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    • Buggins
    • By Buggins 25th Jan 18, 7:49 PM
    • 323Posts
    • 243Thanks
    Self help thread. I am a widow coping getting on with it
    • #1
    • 25th Jan 18, 7:49 PM
    Self help thread. I am a widow coping getting on with it 25th Jan 18 at 7:49 PM
    Just wanted to put this thread on to replace the missing one. Worried that some people who have been following the old thread might really need it sometime and won't get the support they need/want. It has, and still does, help me.
Page 49
    • Sammie36
    • By Sammie36 2nd Dec 18, 9:25 PM
    • 29 Posts
    • 129 Thanks
    My son today asked me if I thought his dad was mad with me for not being able to save him. I must admit that question hit me a little.

    I performed CPR on him before the paramedic arrived and I often wonder if maybe I didn't do it properly or quick enough.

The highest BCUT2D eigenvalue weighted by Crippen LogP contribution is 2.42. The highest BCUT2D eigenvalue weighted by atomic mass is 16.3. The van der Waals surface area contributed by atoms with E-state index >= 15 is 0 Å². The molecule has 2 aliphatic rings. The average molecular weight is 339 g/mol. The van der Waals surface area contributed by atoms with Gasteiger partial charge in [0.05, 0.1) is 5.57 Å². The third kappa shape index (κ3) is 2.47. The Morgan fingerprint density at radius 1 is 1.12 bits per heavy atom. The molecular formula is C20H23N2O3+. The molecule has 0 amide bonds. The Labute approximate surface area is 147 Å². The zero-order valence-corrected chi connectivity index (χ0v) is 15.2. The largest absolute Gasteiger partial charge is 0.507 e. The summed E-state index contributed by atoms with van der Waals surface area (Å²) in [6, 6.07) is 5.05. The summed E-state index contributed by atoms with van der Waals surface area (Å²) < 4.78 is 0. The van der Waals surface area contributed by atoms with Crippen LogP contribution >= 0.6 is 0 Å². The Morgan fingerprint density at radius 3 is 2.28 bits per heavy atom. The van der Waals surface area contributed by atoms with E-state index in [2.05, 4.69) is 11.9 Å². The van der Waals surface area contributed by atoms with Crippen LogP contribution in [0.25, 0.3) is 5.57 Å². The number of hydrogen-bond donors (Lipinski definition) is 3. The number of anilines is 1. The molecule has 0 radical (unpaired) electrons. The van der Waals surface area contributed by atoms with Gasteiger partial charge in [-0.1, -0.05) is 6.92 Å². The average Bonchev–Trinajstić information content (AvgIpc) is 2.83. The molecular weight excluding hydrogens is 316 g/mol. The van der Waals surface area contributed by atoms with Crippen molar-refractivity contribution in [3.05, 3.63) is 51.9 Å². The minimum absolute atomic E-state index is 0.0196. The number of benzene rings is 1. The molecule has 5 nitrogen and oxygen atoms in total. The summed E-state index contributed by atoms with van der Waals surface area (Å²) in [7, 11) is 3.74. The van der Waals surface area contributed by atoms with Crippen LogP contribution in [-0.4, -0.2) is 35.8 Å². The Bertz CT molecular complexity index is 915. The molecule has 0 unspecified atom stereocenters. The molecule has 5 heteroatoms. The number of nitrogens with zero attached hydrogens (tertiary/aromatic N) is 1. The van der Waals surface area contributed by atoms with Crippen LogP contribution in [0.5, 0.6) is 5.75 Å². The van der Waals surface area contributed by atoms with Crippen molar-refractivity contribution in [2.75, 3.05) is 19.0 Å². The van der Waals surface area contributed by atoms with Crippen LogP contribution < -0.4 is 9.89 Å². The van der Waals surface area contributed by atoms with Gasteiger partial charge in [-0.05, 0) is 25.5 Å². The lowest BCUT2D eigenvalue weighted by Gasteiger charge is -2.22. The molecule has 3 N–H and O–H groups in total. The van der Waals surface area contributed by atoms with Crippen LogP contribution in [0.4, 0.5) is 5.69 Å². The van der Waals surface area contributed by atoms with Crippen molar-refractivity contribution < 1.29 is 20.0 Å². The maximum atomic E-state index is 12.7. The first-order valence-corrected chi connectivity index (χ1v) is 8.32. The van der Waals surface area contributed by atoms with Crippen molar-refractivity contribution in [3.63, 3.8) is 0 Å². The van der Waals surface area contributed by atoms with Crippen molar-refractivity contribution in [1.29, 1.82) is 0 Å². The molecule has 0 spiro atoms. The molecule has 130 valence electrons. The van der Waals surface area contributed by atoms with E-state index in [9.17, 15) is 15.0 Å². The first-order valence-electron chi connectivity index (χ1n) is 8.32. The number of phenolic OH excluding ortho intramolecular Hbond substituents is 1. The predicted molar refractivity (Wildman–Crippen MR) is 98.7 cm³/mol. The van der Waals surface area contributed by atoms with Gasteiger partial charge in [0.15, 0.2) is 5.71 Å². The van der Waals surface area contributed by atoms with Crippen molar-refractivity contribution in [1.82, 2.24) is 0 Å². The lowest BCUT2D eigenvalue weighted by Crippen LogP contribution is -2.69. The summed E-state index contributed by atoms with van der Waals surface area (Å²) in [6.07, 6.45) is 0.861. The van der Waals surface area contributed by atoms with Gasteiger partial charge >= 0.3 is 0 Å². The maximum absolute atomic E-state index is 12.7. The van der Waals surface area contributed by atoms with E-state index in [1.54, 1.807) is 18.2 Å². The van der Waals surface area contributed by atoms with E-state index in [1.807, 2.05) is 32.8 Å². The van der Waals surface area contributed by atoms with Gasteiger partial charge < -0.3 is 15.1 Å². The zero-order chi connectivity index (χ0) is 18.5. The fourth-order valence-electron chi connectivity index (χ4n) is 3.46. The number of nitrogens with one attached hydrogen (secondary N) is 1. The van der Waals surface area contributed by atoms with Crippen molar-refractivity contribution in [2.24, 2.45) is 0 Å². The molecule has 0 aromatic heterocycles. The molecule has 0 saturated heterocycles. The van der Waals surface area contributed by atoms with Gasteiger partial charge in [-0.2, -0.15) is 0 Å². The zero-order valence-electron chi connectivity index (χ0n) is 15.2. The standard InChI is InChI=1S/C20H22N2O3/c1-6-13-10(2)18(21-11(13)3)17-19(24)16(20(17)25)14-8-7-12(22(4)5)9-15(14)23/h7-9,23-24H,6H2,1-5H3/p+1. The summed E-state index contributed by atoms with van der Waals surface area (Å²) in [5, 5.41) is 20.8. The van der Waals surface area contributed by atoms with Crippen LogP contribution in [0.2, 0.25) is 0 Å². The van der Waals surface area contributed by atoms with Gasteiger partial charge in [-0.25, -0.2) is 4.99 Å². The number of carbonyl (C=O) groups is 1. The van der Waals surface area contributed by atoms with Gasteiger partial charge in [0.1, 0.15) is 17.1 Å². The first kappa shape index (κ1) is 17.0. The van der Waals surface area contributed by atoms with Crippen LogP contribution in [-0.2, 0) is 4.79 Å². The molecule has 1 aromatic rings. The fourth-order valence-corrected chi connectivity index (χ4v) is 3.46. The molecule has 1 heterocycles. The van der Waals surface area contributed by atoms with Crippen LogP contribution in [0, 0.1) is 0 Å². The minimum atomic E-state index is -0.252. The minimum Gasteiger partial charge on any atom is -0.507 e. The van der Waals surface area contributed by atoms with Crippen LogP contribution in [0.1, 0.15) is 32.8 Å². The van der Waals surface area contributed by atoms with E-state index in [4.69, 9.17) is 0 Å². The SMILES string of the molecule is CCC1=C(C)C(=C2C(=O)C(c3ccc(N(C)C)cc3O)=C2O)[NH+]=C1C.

John apologised to me just before he died - and I didn't have time to respond. I SO regret not telling him I loved him in the short time before he lost consciousness but it was just so unexpected.

    I think the regrets and guilt make me feel even worse.

    I feel like I'm going to go crazy.
    • happyandcontented
    • By happyandcontented 2nd Dec 18, 9:30 PM
    • 1,956 Posts
    • 4,299 Thanks
    Sammie, he knew, really, he knew. That question from your son was childlike, naive. You know you did everything you could, don't even think about that aspect of it. Not even the paramedics could help, so how could you?

    Be kind to yourself.
    • Sammie36
    • By Sammie36 2nd Dec 18, 9:50 PM
    • 29 Posts
    • 129 Thanks
    Yes the question was naive, I know he didn't ask it to upset me he was just being a child.

    It's because I re play that night over and over again. I doubt everything i did/think i did. I told him I did all I could and that he was just too poorly and his response was "you tried mummy and that's what matters isn't it".

    This grief journey is so draining. It's probably also because life's other problems don't stop do they?

    Next first is my birthday - Christmas eve. Followed by Christmas itself
    • Savvy_Sue
    • By Savvy_Sue 2nd Dec 18, 10:22 PM
    • 39,796 Posts
    • 37,030 Thanks
    I wonder if your son was trying to reassure you with that question - "do you think my dad is mad with you? How can he be when you know you did everything you could" - but possibly can't articulate it properly.